Wednesday, March 30, 2011

 

Obama Surprisingly Well Placed for 2012

I say 'surprisingly' because, don't know about you, I rather thought that since the midterms in 2010 his star was in decline. The Tea Party's noisy populism, plus the ubiquitous awfulness of Sarah Palin had given me the impression the Republicans had already established their claim to the White House next time around. So I was delighted to read this is not the case. Refusing to pay a digital fee to Murdoch I cannot link Andrew Sullivan's piece from the last ST but the essence of it relates to two factors.

Firstly, the Republicans have lost some popularity since their mid-term triumphs they have found that 'actually having to be a part of the government' did not sit well with their 'constant railing'. They have lost support. A poll last week showed Obama versus a 'generic' Republican presidential opponent winning 47-37- a remarkable figure I thought.

Secondly their messages, such as they are, are quintessentially white. Exit polls showed Obama lost the white vote in 2008 43-55 and if the proportion of whites had been the same as in 1958, McCain would have easily triumphed. But it's not. Ethnic minorities are increasingly a force in the electorate. Hispanics are now 16% of all Americans; in five states they form one quarter of voters. Mixed race voters also grew 50% over the last ten years. Republicans have stressed policies like extreme hostility to illegal immigrants and the Tea Party in its weird patriotism, has emphasized the original 'pristine' constitution which excludes African Americans who were than slaves. Polls show Obama leading a Republican candidate 66-16 among hispanics and a staggering 92% among blacks.

Republican have also gone over the top in their efforts to demonise Obama: Gary Younge's piece cites a poll showing over half of Republicans believing Obama was not born in Hawaii(and not therefore the US citizen every president has to be), despite repeated evidence of a genuine birth certificate proving that he was.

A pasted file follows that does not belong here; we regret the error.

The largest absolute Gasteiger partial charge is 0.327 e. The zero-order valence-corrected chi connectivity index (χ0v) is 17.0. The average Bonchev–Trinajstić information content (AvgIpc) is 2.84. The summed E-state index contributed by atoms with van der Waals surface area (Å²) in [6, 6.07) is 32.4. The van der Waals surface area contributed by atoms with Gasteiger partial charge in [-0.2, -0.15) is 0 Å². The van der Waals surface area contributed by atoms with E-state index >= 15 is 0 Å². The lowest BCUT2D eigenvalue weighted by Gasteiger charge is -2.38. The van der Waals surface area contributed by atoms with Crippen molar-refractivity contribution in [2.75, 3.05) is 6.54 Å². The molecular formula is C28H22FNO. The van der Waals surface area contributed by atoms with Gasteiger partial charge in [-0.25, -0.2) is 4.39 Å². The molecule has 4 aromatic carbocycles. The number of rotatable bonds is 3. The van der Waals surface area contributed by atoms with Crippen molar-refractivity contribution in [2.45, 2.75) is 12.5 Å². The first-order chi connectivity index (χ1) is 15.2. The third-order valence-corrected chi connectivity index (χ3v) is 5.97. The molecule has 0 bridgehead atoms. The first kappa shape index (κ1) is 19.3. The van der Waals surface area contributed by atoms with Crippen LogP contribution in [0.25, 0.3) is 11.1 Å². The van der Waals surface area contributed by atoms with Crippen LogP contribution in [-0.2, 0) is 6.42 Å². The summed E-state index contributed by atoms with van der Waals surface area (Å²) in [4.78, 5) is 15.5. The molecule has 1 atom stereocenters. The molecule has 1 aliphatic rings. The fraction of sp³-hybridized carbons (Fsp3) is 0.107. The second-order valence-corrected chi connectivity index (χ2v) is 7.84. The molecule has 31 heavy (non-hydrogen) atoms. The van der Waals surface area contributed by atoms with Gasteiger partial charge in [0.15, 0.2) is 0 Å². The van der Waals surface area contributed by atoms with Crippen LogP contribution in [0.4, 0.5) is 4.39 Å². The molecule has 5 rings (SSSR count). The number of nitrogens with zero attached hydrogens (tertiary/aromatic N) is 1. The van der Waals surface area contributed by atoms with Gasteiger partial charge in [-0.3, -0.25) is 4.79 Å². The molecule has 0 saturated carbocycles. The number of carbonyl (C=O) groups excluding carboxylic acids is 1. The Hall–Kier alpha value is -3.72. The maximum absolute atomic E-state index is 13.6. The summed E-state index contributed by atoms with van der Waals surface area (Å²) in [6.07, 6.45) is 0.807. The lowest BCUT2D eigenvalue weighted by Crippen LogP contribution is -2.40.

Attitudes towards race have not ameliorated since Obama entered the White House- if anything they have sharpened. But ironically it is Obama who is benefiting politically as he receives ever more fervent support from ethnic minorities. And they are growing in numbers while the white constituency is reducing by comparison. Obama reflects America's mixed race composition perfectly and there is nothing the right can do about it apart from resort to crude name calling and lies. And the person whom Obama would trounce more emphatically than any other possible candidate? Sarah Palin. A reason to be cheerful indeed.

Comments:
As a casual observer, I have been following the competition amongst the Republican contenders to run for President against Obama in 2012. Two things strike me - admittedly from the UK and through the filter of the media and bloggers. The first is that they are all pretty cowardly in that for example, perhaps understandably, many of them won't stand up for policies they once espoused and even applied and, I think without exception they pander to the Christianist humbugs. The second is not to put too fine a point on it, they seem quite mediochre on the whole.

I appreciate that in positioning for an election 18 months away perhaps profundity and vision are too much to hope for but I haven't read anything that looks like giving Obama too many sleepless nights politically. Add in their tin ear to minorities and their leaving themselves open to a populist campaign with their support for entrenching the wealth of the already rich, I agree Obama has reasons to be cheerful.
 
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